Can humans creatively influence climate change? With coral reefs in decline due to climate change, ocean acidification, pollution, run-off, development, overfishing, and disease, it’s our duty to find effective solutions to these pressing issues. Socio-ecological artist Colleen Flanigan has come up with a unique way to raise the general population’s awareness about environmental matters.
Flanigan is involved in creating functioning coral reefs. Zoe, for example, which means “life” in Greek, is a DNA-inspired project installed in Cozumel, Mexico. The sculpture is made of metal and is charged with low-voltage electricity to raise the pH and attract calcium carbonate and magnesium hydroxide minerals to deposit onto it. Corals readily attach to this natural substrate; they can grow faster and withstand greater environmental stress than normal.
The artist then uploads her metal designs to the Google Tilt Brush app and expands them with virtual reality reefscapes. Using the app, she can also populate the virtual reefs with other marine life such as fish and coral colonies. Tilt Brush was released in 2016 as a 3D-painting virtual-reality application that allows users to create a 3D space by with the help of a handheld controller.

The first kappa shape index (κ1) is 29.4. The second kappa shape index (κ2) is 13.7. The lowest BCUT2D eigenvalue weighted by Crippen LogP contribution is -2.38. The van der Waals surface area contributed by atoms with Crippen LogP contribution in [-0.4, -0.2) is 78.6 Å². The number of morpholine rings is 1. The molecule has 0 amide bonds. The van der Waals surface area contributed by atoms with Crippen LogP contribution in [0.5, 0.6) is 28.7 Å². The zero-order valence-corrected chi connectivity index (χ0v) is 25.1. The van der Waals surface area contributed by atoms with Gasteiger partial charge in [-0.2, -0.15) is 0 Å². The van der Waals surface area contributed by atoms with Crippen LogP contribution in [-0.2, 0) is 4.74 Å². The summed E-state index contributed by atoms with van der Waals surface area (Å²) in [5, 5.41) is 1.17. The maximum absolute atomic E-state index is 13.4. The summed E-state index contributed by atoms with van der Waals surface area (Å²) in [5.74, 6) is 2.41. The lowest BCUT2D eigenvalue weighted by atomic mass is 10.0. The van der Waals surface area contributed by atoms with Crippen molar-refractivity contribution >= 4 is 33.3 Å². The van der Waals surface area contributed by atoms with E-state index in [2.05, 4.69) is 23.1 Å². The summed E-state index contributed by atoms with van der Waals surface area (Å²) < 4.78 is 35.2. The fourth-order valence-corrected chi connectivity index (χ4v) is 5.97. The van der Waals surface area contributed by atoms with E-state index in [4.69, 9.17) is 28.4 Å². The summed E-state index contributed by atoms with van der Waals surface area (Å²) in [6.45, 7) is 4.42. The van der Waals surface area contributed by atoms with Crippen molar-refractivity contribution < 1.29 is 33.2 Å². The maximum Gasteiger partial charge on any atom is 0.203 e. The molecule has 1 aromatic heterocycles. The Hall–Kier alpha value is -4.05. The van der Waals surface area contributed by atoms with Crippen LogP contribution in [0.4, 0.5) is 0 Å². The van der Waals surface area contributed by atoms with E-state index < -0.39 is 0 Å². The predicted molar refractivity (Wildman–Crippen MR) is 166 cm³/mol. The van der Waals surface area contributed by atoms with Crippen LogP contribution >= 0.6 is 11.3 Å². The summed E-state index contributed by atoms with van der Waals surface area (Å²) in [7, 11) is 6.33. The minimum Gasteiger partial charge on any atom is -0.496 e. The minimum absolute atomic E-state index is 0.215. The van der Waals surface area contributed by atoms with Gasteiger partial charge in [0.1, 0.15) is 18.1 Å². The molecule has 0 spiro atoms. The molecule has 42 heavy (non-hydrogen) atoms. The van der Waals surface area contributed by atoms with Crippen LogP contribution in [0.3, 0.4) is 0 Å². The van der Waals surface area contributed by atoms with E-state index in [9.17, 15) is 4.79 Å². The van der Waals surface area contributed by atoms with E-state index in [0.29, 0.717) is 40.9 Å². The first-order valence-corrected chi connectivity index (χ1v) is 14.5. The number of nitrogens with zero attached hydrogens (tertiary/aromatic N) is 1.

Before using the Tilt Brush technology, Flanigan felt like so many of her ideas could not be express. With the use of this innovative tech, she can now simulate the evolution of her metal reefs. The artist also hopes to raise humans’ sensitivity to other species and our interdependence.
Flanigan is now working on a hypothetical projection of what our world would look like following the destruction resulting from rising sea levels.
“Art is a catalyst for change,” Flanigan says. “It can help speak to people who aren’t thinking about the ocean … so everyone can start to say, ‘now I see how I’ll get involved in this next phase of rebuilding a sustainable future for our planet.”
Featured photo credit: Colleen Flanigan